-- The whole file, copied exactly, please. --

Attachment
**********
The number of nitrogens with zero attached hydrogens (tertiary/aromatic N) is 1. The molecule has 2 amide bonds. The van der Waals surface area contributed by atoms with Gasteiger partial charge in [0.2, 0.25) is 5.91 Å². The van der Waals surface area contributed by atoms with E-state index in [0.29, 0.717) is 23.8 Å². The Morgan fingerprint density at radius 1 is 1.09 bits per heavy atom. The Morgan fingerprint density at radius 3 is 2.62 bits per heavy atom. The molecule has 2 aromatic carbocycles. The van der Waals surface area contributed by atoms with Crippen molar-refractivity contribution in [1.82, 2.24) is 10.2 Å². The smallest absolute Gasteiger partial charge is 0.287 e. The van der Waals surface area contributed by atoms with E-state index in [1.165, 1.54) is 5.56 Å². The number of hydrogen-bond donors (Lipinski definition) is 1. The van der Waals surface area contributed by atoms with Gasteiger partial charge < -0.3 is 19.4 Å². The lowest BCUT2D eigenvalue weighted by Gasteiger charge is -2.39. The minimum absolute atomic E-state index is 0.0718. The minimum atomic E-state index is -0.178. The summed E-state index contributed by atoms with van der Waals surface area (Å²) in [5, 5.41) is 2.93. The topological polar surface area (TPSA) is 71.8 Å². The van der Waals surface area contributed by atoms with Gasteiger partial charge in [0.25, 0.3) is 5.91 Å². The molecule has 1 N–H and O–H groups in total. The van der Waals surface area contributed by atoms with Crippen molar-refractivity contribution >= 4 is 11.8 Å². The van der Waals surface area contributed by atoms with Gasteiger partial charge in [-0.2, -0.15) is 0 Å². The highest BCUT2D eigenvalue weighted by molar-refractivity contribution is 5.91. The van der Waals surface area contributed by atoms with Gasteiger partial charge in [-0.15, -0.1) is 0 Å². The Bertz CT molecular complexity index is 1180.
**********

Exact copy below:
The number of nitrogens with zero attached hydrogens (tertiary/aromatic N) is 1. The molecule has 2 amide bonds. The van der Waals surface area contributed by atoms with Gasteiger partial charge in [0.2, 0.25) is 5.91 Å². The van der Waals surface area contributed by atoms with E-state index in [0.29, 0.717) is 23.8 Å². The Morgan fingerprint density at radius 1 is 1.09 bits per heavy atom. The Morgan fingerprint density at radius 3 is 2.62 bits per heavy atom. The molecule has 2 aromatic carbocycles. The van der Waals surface area contributed by atoms with Crippen molar-refractivity contribution in [1.82, 2.24) is 10.2 Å². The smallest absolute Gasteiger partial charge is 0.287 e. The van der Waals surface area contributed by atoms with E-state index in [1.165, 1.54) is 5.56 Å². The number of hydrogen-bond donors (Lipinski definition) is 1. The van der Waals surface area contributed by atoms with Gasteiger partial charge < -0.3 is 19.4 Å². The lowest BCUT2D eigenvalue weighted by Gasteiger charge is -2.39. The minimum absolute atomic E-state index is 0.0718. The minimum atomic E-state index is -0.178. The summed E-state index contributed by atoms with van der Waals surface area (Å²) in [5, 5.41) is 2.93. The topological polar surface area (TPSA) is 71.8 Å². The van der Waals surface area contributed by atoms with Gasteiger partial charge in [0.25, 0.3) is 5.91 Å². The molecule has 1 N–H and O–H groups in total. The van der Waals surface area contributed by atoms with Crippen molar-refractivity contribution >= 4 is 11.8 Å². The van der Waals surface area contributed by atoms with Gasteiger partial charge in [-0.2, -0.15) is 0 Å². The highest BCUT2D eigenvalue weighted by molar-refractivity contribution is 5.91. The van der Waals surface area contributed by atoms with Gasteiger partial charge in [-0.15, -0.1) is 0 Å². The Bertz CT molecular complexity index is 1180.